Why I Have No Love for Aloha

I haven’t seen the movie Aloha. I don’t plan on seeing the movie Aloha. However, I can tell from deep in the depths of my icy heart, I truly hate the movie Aloha. I’m going to get right to the point: the casting of this movie? Racist as hell. The bottom line is that it isn’t Emma Stone being in this movie that bothers me. It’s that she is the actress who was cast and yet it was still deemed a good idea to keep her character a quarter Asian and a quarter Hawaiian. Obviously her heritage isn’t important to the film itself so why not just change her name? Did she really need to be Allison Ng, could she not be Allison freakin’ Smith? Stone? Cooper? McAdams? And if her heritage is important to the story, why not find a goddamn hapa actress who would actually be appropriate for the role? As I’m sure you can see by now, I have so many questions! See below for a visual representation of Allison Ng vs Emma Stone.







I’m sure there are people out there who have heard about this and rolled their their eyes, who have wondered what the hell the big deal is when it’s just a movie. Those of you who think it doesn’t matter because you don’t care about the issue, anyone who dismisses this as a stupid claim of racism, I’m sorry to say that what you’re displaying is pure ignorance. “It’s just a movie” applies to things like casting mortal human beings like Chris Hemsworth (debatable, I know) as gods like Thor or undeniably irresistible, smart, and funny women like Kat Dennings as the sidekick there for a laugh or two. When a white woman like Emma Stone is cast in an Asian role in a primarily white cast set in a state where white people make up less than half the population, there’s a problem.

For the record and to get it out of the way, no, this is not reverse racism. I do not dislike this casting because Emma Stone is white. I will say it again, I DO NOT DISLIKE THE FACT THAT EMMA STONE IS WHITE. I dislike the fact that of all the part-Asian actresses who could have been cast (Chloe Bennet comes to mind, as do Olivia Munn, Shannyn Sossamon, and Kristin Kreuk, just to name a few), Hollywood casting went with the predictably white lead, thus turning what could have been a culturally important film into just another romanticized Hawaii-based flick where the culture doesn’t even matter, it’s just pretty and exotic.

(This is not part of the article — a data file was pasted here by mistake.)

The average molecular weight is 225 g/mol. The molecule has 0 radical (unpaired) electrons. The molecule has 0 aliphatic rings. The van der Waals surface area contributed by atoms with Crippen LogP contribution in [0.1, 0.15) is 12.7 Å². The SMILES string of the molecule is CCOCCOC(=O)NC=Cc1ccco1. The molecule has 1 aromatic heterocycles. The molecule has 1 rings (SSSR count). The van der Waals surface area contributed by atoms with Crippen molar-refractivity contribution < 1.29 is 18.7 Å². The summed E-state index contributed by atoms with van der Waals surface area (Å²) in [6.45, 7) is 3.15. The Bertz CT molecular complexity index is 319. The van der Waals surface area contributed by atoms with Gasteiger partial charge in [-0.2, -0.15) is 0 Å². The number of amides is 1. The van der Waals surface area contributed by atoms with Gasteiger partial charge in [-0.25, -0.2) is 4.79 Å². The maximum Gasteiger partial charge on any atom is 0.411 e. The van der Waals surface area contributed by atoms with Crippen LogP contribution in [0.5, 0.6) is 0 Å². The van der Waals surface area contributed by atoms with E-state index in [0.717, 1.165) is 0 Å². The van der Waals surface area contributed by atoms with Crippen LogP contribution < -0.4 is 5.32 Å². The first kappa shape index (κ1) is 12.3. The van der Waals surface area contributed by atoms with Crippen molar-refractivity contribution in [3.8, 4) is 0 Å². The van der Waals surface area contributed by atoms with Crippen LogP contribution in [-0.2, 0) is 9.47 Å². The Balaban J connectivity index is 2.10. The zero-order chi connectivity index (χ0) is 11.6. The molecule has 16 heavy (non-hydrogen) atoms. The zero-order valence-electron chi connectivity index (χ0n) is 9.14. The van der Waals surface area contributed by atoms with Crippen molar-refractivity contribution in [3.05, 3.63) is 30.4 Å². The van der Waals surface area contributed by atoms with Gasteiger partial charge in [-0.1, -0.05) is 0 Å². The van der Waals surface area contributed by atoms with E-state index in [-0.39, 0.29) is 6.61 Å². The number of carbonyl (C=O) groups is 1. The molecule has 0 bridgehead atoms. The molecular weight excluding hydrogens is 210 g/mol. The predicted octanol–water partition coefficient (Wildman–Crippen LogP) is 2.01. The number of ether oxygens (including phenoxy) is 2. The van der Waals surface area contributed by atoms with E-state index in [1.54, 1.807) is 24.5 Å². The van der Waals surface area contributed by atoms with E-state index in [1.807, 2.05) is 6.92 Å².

Consider the confusion that swept the small-minded sect of “I’m not racist, I’m just canon compliant” comic fans everywhere when Michael B. Jordan was cast as Johnny Storm in Sony’s new Fantastic Four film; or when Lucy Liu stepped into Joan Watson’s shoes in CBS’ hit Elementary; or the recent announcement that Isaiah Mustafa would star in the upcoming Mortal Instruments-based ABC Family television show Shadowhunters as the book and movie’s preciously (side note: hahaha autocorrected from previously, truly exceptional) white Luke Garroway. ABC Family, by the way, already has a hit show that stars another hapa actress: Shay Mitchell as Emily Fields of Pretty Little Liars, another character described as white in the book series of the same name. When teen shows are better at casting diversity than your star-studded Hollywood flick, shouldn’t that make you stop and wonder what the hell you’re doing wrong?




So wait, is everything I’ve just written not actually racism at its finest? White characters not only being played by people of color but one actually being gender-swapped? NO, YA DUMB IDIOT. In the cases of Storm and Watson, these characters were created, respectively, in 1961 (Stan Lee and Jack Kirby’s The Fantastic Four #1) and 1887 (Arthur Conan Doyle’s A Study in Scarlet). In other words, they were created when the demand for diversity simply wasn’t as strong as it is today, in a world where people can speak their minds via the Internet and cause an uproar when once upon a time, their voices may have been muted. Jordan’s casting as Storm isn’t okay just because Chris Evans gave his blessing; it’s okay because in 1961, nobody gave a shit whether black people were being represented in media enough, and that’s the sad as hell truth.


I will go ahead now and tell you what Hollywood racism is. Racism is Katherine Hepburn playing a Japanese woman named Jade Tan in the movie Dragon Seed. Racism is Avatar: The Last Airbender, just in general. Racism is Johnny “I’m 1/16 Cherokee” Depp playing Tonto in The Lone Ranger. Racism is Jim Sturgess doing yellowface in Cloud Atlas. Racism is Prince of Persia trying to pass Jake Gyllenhaal as a prince of Persia. And racism is Emma Stone playing a hapa woman called Allison Ng in Aloha. It’s worth noting that none of these films have performed well (side note: HELL YES to Mad Max: Fury Road outperforming Aloha‘s weekend debut and even to San Andreas taking the number one spot because at least that one stars an actor of Samoan and Black Novia Scotian descent) but the worst part is, Dragon Seed was a film made in 1944. Seventy-one years later, Hollywood hasn’t made as much progress as it would sure as hell like us to believe.
Wiener Soldier

About Wiener Soldier

I like to write about things and stuff.


You may also like...

0 thoughts on “Why I Have No Love for Aloha”

Leave a Reply

Your email address will not be published. Required fields are marked *